Every week From the Longbox reexamines stories that have been lost in the shuffle of today’s comic market. The mini-series or story arcs that aren’t as well known as Watchmen or Sandman, but are damn good reads. Many of these stories are written or drawn by some of the top creators of today, but may have come out before they really broke out. These hidden gems are all worth finding in trades or the back issue bins of your local comic shop. Mild spoilers to follow.
JLA/JSA: Virtue and Vice by David S. Goyer, Geoff Johns, and Carlos Pacheco
Produced as a hardcover graphic novel in 2002, Virtue and Vice is a DC fans dream come true. It’s a good old fashioned super-hero team-up. The Justice League and the Justice Society combine for twenty-nine super heroes featured in the book. Odds are your favorite character made it in. The large cast is handled very well by Goyer and Johns. No character feels neglected or even overused. Somehow they find a way to balance all the big personalities into one cohesive story that gives everyone a moment or two in the spotlight. It’s also fun to see how Geoff Johns cut his teeth on this book before moving on to writing universe changing event books for DC.
While totally self contained, Virtue and Vice requires a little more knowledge of the DC universe to really get some of the more subtle character moments. That said, I think even if you only know the big seven from the Justice League, Virtue and Vice is a fun, classic super-hero story every fan can enjoy.
Carlos Pacheco’s pencils in this book are some of, if not THE best, of his career. After reading Virtue and Vice, I can’t help but feel he was born to draw super-heroes. The cast he has to handle is ridiculous, and yet even the most action filled pages don’t seem cluttered. His lines are clean and sharp, and the details in every panel are really well done. You can tell Carlos was able to take his time on this book since it was released as a one-shot. The whole thing is beautifully colored by Guy Major.
Virtue and Vice opens with Superman and Alan Scott (he was Sentinel for this story if you remember that time in his continuity) gazing at Earth from the JLA’s Watchtower on the moon. It’s time for the annual JLA/JSA Thanksgiving dinner. Most of the two teams are already on hand and the interaction with the different characters is excellent. Some of the younger members are in awe of just being on the moon, while some of the older ones sit back and enjoy the down time. Of course, there is no rest for super-heroes as Doctor Bedlam does his best to spoil a UN meeting.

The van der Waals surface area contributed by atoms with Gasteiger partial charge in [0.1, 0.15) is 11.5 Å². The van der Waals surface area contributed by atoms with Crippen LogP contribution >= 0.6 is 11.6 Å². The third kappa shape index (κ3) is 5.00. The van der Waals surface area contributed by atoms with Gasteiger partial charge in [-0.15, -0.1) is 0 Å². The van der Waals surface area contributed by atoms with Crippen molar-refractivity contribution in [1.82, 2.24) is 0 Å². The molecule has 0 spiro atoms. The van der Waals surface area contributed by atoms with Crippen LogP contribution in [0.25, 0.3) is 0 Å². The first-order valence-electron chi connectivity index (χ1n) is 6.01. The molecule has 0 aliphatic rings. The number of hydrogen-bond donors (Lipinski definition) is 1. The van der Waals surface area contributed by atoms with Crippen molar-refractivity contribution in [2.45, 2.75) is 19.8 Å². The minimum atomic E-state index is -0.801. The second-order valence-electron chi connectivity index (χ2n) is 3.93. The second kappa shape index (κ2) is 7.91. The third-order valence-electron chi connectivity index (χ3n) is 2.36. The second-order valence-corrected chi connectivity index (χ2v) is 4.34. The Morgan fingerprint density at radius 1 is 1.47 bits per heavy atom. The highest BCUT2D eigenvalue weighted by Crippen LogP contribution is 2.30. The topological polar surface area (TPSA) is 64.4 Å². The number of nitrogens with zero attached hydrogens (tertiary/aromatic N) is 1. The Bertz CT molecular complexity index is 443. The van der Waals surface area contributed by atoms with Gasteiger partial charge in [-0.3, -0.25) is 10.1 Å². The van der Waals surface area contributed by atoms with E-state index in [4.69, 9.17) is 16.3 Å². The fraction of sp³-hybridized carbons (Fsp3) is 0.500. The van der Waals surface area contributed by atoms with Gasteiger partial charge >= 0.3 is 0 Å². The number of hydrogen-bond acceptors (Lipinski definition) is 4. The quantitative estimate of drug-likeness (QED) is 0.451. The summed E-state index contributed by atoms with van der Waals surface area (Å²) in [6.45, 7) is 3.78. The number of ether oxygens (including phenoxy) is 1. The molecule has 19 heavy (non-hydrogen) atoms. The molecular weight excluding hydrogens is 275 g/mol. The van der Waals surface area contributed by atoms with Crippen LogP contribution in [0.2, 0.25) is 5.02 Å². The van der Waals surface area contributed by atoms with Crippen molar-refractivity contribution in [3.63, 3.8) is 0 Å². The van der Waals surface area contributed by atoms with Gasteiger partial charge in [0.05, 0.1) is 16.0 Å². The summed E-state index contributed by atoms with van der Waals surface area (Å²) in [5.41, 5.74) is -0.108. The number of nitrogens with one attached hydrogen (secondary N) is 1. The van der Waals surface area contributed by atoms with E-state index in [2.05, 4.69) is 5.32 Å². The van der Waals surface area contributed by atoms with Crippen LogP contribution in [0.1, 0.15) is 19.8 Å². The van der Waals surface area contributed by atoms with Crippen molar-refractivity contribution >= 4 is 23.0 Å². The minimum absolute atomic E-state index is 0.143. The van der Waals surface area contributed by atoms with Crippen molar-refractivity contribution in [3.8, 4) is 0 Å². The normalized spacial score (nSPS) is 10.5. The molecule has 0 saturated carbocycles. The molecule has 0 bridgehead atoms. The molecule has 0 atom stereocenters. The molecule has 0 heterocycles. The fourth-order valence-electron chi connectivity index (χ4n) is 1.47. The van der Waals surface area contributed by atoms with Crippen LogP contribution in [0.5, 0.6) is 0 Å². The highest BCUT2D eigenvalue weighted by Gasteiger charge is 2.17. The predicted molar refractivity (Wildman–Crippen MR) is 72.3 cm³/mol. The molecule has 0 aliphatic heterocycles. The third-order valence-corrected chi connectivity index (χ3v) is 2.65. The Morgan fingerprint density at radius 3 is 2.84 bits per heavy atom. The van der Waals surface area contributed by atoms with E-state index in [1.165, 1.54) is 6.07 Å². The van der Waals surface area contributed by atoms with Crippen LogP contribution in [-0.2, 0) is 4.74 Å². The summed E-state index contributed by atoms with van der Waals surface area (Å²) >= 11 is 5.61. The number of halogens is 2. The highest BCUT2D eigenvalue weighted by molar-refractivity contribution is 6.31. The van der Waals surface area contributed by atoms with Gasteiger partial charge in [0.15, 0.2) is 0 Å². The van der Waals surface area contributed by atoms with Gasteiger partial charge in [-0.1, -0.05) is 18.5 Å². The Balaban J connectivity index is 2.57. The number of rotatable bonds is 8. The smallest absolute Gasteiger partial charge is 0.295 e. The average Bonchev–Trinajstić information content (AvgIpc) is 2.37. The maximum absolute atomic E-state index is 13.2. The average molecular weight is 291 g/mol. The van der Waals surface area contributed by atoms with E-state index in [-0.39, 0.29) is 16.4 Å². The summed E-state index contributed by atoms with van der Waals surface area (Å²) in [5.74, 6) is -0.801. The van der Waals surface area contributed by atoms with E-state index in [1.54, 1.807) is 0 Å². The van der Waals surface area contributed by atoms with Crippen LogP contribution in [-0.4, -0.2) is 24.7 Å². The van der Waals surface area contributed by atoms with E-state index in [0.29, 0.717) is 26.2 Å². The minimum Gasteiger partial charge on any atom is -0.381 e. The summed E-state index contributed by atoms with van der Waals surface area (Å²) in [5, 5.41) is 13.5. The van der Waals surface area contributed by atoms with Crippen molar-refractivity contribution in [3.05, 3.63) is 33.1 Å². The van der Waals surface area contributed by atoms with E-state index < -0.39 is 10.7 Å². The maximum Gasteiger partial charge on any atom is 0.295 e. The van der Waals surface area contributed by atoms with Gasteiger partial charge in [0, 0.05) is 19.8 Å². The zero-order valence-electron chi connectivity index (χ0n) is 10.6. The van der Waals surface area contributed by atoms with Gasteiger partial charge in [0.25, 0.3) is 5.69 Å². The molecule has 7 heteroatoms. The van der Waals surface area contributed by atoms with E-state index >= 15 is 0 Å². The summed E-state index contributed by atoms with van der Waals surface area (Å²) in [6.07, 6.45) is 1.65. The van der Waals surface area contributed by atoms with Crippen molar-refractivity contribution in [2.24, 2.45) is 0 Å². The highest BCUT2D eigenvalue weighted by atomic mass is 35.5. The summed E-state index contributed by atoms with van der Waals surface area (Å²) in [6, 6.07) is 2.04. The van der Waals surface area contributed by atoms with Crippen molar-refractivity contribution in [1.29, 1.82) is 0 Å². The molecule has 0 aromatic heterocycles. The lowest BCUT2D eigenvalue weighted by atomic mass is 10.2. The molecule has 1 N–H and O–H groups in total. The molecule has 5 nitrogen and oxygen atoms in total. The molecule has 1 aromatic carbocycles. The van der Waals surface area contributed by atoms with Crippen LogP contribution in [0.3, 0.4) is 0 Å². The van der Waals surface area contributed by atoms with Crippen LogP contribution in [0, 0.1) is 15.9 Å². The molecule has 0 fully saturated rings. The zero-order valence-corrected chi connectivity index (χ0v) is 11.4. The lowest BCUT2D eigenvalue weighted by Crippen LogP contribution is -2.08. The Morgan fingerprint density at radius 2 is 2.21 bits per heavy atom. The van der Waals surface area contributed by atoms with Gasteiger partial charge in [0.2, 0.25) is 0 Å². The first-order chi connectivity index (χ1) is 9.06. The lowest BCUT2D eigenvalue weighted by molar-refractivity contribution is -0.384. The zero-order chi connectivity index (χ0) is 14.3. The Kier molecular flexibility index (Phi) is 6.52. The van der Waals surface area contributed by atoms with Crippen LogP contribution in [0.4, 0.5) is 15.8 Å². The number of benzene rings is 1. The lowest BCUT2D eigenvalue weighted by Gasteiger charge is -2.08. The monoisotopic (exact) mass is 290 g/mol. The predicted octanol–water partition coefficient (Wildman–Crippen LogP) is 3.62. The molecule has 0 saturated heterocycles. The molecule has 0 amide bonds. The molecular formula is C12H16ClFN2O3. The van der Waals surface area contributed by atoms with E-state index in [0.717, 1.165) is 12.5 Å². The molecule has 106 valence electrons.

Our heroes save the world leaders including President Lex Luthor(dating the continuity of the book). Everyone regroups to discuss the attack when suddenly a few heroes start acting very odd. Martian Manhunter knows something is up because he’s psychic and that’s what he does, but it’s already too late as fists are already starting to fly.We get our obligatory hero vs. hero showdown, which is very well done as on first read we really don’t know why they are acting this way. Next thing you know, Captain Marvel, Plastic Man, Green Lantern (Kyle, Hal was still dead here), Mr. Terrific, Dr. Fate, Power Girl and Batman have all gone rogue and the remaining members of the two teams have been scattered.
Now is where Goyer and Johns start to reveal who is really behind everything. There are a lot of magic elements in this story and this is where a deeper knowledge of DC continuity can help out. New readers might not know about things like Fate’s Tower or the Rock of Eternity, but longtime fans will love every little Easter egg hidden in the pages. Old JSA villain Johnny Sorrow has been pulling the strings on the magic side of things. Manipulating forces from the Rock of Eternity and giving our heroes the run-around. I don’t want to reveal who the JLA villain in the story is because it would ruin a reveal about halfway through the story. I will say that it is a very classic villain from the silver age and their appearance takes over the book.
The villains explain the how and why of their plan and at this point their victory is assured. Except they are taking on the DC universe’s two most powerful super-teams with an extremely wide variety of super powers to work with. But first, the heroes must free their rogue teammates from what is making them all so damn crazy. Carlos Pacheco treats us to an amazing double page spread of both teams heading into action and it’s slugfest time.
JLA/JSA: Virtue and Vice is top notch super-hero comics. It’s 94 pages packed with action, plot twists and great character moments. DC’s top characters get to all share the same stage and go up against incredible odds and some really well written villains. If you are a DC person or a Geoff Johns follower, this book is essential reading. Maybe you just like super-heroes punching bad guys and saving the day.
You will love this book too. Virtue and Vice is a wonderful example of what the comic book industry needs more of. It’s a well written, beautifully drawn, self contained story that will entertain you from start to finish.
Follow Brad on Twitter @BradWiegele.